The odd-looking piece of dining room furniture, a four-foot square box, wired to a TV-sized walnut cabinet on four stilts, were more curiosity than musical instrument. And furniture, for the main, was their role, given the absence of almost any person – local or traveler – in our part of the world who could make sense, and, thus, music from their electric entrails.
Even its name was strange: Theremin.
We did know a bit of its whereabouts. The Theremin came to Obion County, Tennessee, from, what for us, was another world: New York City. It came in two parts, one a cabinet that held a speaker. The other stood upright, chest-high, with metal, antennae protruding from its top and side. That was the business part of this electric marvel, the part that translated arm movements into sound. Or so it did for those able to move their arms with enough skill to turn radio waves into recognizable music.
This was not easy.
A creature of the new age of electricity, the Theremin was as much of a wonder in 1928, when it was made in New York City by RCA, as was television in 1948, even if not so long enduring. A mix of fortune and miss-fortune brought it to that corner of our dining room in the old Waddell Place, our new home, a three-story Victorian structure, built soon after the Civil War and suitable for gentry.
The place had gone downhill from its unusual birth in the post Civil War South. Most of the land lay impoverished, structures neglected. Early settlers, eccentric – as followers of the Scandinavian mystic Emmanuel Swedenborg they believed in reincarnation – the Waddells owned great swaths of land in Obion and adjacent Lake County and somehow managed to hold on to it through war and Reconstruction.
Fiercely ugly, this old house, and gloomy. It smelled of old, perhaps rotting, wood. Its meagre grace came from 15-foot ceilings that spared us the worst of discomfort from the humid, sweltering summers on the alluvial plain of West Tennessee. Air conditioning had yet to be invented. Its size allowed my widowed mother to fix two rented apartments in its upstairs to go with our own living space. We needed the money. Of course, all the tenants tried their arms at the Theremin downstairs in our dining room. All failed.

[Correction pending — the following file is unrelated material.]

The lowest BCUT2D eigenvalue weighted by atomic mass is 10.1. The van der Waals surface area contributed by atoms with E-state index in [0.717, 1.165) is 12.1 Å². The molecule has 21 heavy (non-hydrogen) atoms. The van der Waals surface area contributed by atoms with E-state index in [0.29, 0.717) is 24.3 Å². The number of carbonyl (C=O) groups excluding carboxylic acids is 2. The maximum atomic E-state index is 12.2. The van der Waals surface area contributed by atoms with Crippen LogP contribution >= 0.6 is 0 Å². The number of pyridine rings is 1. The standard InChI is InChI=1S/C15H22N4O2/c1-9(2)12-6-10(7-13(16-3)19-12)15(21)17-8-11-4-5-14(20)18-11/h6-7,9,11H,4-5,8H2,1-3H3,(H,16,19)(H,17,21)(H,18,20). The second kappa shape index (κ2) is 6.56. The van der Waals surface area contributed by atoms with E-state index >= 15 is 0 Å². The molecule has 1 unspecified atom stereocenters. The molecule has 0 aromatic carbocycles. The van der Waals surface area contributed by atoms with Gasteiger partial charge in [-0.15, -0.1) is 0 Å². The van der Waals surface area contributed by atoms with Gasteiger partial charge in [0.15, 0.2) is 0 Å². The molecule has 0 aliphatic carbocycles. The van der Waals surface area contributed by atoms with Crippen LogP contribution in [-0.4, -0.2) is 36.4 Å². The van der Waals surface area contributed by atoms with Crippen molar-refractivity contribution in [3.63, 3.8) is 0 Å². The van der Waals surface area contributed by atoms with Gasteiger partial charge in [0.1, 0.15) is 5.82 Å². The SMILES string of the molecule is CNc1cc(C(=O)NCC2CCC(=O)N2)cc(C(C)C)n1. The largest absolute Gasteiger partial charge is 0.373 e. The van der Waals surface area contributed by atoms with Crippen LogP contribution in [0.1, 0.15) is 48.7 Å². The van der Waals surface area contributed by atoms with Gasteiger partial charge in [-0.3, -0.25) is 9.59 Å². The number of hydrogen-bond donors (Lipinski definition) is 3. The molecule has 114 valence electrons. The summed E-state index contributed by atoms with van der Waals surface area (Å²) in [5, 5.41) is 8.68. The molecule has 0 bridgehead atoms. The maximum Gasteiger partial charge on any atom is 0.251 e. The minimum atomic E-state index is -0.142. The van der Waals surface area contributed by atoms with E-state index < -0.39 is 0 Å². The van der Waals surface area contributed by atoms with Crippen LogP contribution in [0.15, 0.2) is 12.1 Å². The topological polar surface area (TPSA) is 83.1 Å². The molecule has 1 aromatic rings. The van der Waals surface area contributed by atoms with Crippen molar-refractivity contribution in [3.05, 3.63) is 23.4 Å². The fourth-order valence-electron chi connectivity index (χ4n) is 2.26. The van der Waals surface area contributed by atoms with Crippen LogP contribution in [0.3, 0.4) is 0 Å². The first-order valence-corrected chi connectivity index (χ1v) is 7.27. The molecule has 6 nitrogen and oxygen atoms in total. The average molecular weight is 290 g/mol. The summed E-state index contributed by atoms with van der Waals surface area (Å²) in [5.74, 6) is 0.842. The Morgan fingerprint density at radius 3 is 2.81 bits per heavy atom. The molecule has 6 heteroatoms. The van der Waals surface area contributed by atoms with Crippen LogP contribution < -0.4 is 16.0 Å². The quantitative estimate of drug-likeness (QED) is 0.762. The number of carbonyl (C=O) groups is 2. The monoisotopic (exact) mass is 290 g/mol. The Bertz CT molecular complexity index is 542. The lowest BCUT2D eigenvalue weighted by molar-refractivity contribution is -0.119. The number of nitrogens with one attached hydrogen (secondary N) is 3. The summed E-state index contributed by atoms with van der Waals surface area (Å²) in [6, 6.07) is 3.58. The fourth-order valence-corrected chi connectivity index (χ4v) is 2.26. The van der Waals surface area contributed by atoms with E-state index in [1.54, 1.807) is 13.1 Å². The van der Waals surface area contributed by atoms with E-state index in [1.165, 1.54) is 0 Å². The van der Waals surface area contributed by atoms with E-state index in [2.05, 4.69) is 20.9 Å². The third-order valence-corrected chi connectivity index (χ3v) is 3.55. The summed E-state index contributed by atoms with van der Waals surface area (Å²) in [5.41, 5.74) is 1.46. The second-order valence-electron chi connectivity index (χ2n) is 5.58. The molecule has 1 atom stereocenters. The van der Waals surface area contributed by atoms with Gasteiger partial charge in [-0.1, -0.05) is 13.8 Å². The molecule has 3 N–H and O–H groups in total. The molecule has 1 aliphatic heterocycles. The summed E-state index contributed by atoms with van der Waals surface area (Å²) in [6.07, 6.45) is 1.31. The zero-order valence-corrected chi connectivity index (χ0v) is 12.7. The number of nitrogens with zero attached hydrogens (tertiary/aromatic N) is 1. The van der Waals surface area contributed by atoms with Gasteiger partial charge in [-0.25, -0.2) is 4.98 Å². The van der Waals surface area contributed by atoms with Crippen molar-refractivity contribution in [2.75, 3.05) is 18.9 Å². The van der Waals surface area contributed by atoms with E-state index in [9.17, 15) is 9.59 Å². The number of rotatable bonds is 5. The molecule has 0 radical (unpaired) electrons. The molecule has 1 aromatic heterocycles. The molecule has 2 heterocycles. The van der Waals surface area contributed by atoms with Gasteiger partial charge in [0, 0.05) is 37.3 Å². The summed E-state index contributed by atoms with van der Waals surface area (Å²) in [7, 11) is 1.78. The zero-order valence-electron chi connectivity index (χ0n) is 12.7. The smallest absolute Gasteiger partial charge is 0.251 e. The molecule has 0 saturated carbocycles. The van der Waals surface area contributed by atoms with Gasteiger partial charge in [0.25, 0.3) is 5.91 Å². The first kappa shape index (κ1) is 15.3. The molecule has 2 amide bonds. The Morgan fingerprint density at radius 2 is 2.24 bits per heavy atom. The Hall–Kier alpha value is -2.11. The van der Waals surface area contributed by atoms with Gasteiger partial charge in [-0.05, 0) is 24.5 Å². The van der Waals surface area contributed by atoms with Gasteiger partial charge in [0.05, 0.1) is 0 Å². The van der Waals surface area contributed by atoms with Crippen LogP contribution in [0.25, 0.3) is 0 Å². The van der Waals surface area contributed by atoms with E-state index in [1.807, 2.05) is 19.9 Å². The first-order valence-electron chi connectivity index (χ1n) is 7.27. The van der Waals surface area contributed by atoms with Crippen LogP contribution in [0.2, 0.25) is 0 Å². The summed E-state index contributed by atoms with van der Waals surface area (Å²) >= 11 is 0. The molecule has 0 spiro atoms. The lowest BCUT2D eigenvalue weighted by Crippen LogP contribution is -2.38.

A literate in-law named the place Bankrupt Manor, an abrupt comedown from the modern country house we lost in 1935 to failing banks and falling hog and corn prices. The New Deal would soon come to the relief of such economic travail, but not in time to save the farm.
We shared this dreadful fall from affluence with quite a lot of the West Tennessee, West Kentucky, gentry. The fallen grasp for scraps of their lost identity and drink a lot of whiskey. So it was with bankrupt Russian nobles after the revolution, and, not long thereafter, with bankrupt Southern gentry.
Accordingly, the family’s attachment to that odd-looking piece of furniture, the Theremin, a musical instrument not heard from much before and even less since, but, nevertheless, a dining room showpiece – a token of better times. All we knew of it was this: my rich Uncle Arthur and his wife Wilma (nee Beck) purchased the apparatus in Berlin while on a grand tour of the continent. This was 1928, just before the Great Depression. They brought it back intact to Obion County.
Uncle Arthur played the violin and, I assumed without firsthand knowledge, that he could also play the Theremin. From what I subsequently heard, Aunt Wilma was the brains behind their good business fortune. She came from a family of business people, merchants, not farmers, who had migrated from Germany in the 1840s, via New Orleans up the Mississippi River to adjacent places in West Tennessee. All were professed Methodists, a religion probably adopted with their coming to a new land.
Uncle Arthur died in the early 1930s. Aunt Wilma moved off to property they had purchased in Florida, leaving behind the Theremin to her late husband’s name-sake, my brother Arthur. Considering the musical fate of the instrument, this turned out to be more fortuitous than gracious.
Word got around our county about the odd electric music machine, so strange cars bearing piano players and fiddlers and, maybe, just plain curious would come up the long gravel driveway, between rows of oak and walnut, hardwood most valued by sawmills, to Bankrupt Manor to try their hands at the exotic instrument. None succeeded. But they were welcomed. We were hospitable people, albeit poor, and probably more than a little curious about the extent to which the machine could be mastered.
Lord knows I tried, flailing with the left hand to control the volume, shifting the right hand back and forth to turn radio waves into musical notes, trying to match sound to the tune going through my mind. I tried hardest on “Welcome Sweet Springtime,” a Franz Lehar classic, at least in Obion County. Nothing happened, save incoherent squeaks and squawks; unpleasant noise.
It was my brother Arthur, intense, disciplined, who made the damned thing work. I could never tell anyone why or how. He played the violin too. He also played football, a solid lineman on an outstanding high school team. Next to God, a Protestant naturally, stood football in those parts at that time – and perhaps even to this day.
Of medium size, I mean not big enough for powerhouses Vanderbilt or Tennessee, Arthur moved on to college at Middle Tennessee State in Murfreesboro on a full-ride, joint football and music, scholarship, reward for his rare, if not extraordinary, talents; the mix of art with brutality in one person. He took the Theremin with him. Arthur could block and tackle and turn the Theremin’s radio waves into music. He played Saturdays on the football field, Sundays in the college concert hall. Hollywood caught the essence of these skills in a romantic film where John Garfield starred as a violinist/prize-fighter, and performed better than a contender in both symphony hall and fight ring; a sentimental fantasy.